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Inbound Marketing, Meet Inboard Engine

by Peter Schrappen

$180 billion. That amount is the grand total spent by advertisers in the United States in 2015, according to statista.com. If you do the math, $180 billion is $553 spent per United States resident. Whew, that would buy a lot of diesel! Mind blowing, and to think about how much of that money is wasted should give you pause. When was the last time you watched a live TV show? Flipping on the tube is getting rarer and rarer. Compound that lack of TV watching with the birth of the remote control in 1955, and it’s increasingly bewildering why such large companies would spend so much money with so much uncertainty with regards to their return on investment. Next time, just send me a check for $553 and I’ll give you all the attention you need.

Fortunately, a new marketing strategy is taking hold both in the United States and around the world that is helping the Pacific Northwest pro-boating community and maritime industry: inbound marketing. It’s an approach that puts the consumer, not the company/salesperson, at the center of the buyer’s journey. By making the consumer the center of the relationship, a transformation occurs that results with buyers seeking out information, and ultimately products, as they leverage their purchasing power. I spent some time in December of 2016 getting certified in the inbound-marketing philosophy online.

Why is a pro-boating nut and lobbyist like me checking out an online sales and marketing course? If you’ve read my previous columns, then you know that sales and marketing are the cornerstones of any lobbying effort. Just look at the components of the “inbound marketing buyer’s journey” as it relates to boating issues, and hopefully these truths become self evident. When it comes to the political arena, it is the lawmakers who are the customers and everything flows around them in a manner that respects how they like to receive information.

If you don’t like getting cold-called during dinner, spammed about a new product, or talked down to at a doctor’s office, you are no different than your state senator or two state representatives. Like them, we, their constituents/salespeople, need to provide appropriate context and content to make the pitch.

The first step in inbound marketing is to “attract strangers” with blogs and social media posts. At this stage, the future customer has no idea that a solution like Product X exists. To “close” the deal would be inappropriate in this infant “education phase.” An example of how inbound marketing and “attracting strangers” relates to boating is the Meet Your Candidate forum that brought the two candidates for the head of the Department of Natural Resources (DNR) together in October, 2016 organized by the Northwest Marine Trade Association (NMTA) and Recreational Boating Association of Washington. The attendees at this event educated the candidates on key boating facts (like the $4 billion economic impact recreational boating had in 2016) with open-ended questions, and the candidates offered the public a framework as to their respective points of view. You could say we were customers in that situation too, shopping around for the right DNR leader. Keep in mind that the head of the DNR is the landlord for the 2.4 million aquatic acres in our state. The DNR is the real owner of the “land” upon which our marinas and boatyards sit.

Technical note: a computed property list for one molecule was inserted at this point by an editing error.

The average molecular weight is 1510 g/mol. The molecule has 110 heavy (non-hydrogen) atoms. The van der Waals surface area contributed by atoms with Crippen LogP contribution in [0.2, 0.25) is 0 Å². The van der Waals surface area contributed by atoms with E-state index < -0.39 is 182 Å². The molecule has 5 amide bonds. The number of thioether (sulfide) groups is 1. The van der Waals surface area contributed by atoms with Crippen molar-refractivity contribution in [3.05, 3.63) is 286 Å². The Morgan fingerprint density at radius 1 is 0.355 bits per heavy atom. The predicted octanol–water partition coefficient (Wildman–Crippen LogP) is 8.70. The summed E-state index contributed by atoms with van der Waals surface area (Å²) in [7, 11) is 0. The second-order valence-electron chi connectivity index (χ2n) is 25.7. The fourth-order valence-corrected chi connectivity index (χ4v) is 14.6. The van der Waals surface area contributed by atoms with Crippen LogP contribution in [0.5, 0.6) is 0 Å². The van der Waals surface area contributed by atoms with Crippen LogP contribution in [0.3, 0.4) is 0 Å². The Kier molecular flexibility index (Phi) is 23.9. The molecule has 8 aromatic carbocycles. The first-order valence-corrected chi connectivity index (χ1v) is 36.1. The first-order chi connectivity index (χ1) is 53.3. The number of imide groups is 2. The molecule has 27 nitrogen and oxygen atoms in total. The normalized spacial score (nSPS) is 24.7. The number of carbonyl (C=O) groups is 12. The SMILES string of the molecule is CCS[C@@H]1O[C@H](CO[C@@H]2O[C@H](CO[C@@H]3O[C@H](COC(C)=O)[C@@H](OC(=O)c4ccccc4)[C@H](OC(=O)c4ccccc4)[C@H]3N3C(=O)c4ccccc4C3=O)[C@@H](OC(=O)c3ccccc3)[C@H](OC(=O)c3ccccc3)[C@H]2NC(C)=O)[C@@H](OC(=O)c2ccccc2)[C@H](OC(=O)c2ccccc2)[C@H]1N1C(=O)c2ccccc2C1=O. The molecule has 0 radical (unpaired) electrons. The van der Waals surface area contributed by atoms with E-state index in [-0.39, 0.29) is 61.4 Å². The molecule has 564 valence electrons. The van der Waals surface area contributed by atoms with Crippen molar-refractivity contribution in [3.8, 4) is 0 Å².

After the strangers (in this case Hilary Franz and Steve McLaughlin) were attracted to us via the forum, it was time to move the process along. While inbound marketing is certainly web-centric, an important distinction is that politics are more people-focused than internet-centered. I set up a lunch with Hilary Franz and a prominent member of NMTA to strike home a simple message: Marinas and boatyards are lynchpins of the working waterfronts. Non-boaters see white fiberglass. Boat owners see gems that rely on small business for upkeep and repair. These marine trades are a critical aspect of many economies around the state. That pro-business message resonates and hopefully provided a chance for some “I never thought of your issues that way” moments.

Franz won the vital race for the head of the DNR and will be sworn in on January 11, 2017. In inbound marketing terms, she’s transitioned from stranger to visitor to a lead to a customer, and now the time has arrived for boaters to “delight” her (Commissioner-elect Franz) so she can turn from a “customer” to a “promoter.” How great would that be? Promotion is the ultimate goal. Any interest group (defined as having lobbying representation in Olympia in this case) needs a handful of champions to promote said interest group’s legislative agenda.

Time will tell what type of leader Franz will be for the Pacific Northwest boating community. What I can tell you is that she is pulling together the right team and asking the right questions. Just yesterday, she met with key principals from the Washington Public Ports Association, NMTA (okay, me), the Recreational Boating Association of Washington, and marina lease-holders to ensure that she gets off on the right foot. The brutally honest conversation focused on the previous (and disappointing) regime, and then the conversation segued to areas we can collaborate and rely on each other to ultimately make her succeed as the steward of so many aspects of the recreational boating industry. I’m not sure if we “delighted” her, but she now knows where we are coming from and that we will be with her all along this journey, looking for the right times to make the “sale.”

If you want to look into the inbound marketing strategy for yourself, free courses are offered on Hubspot (academy.hubspot.com).

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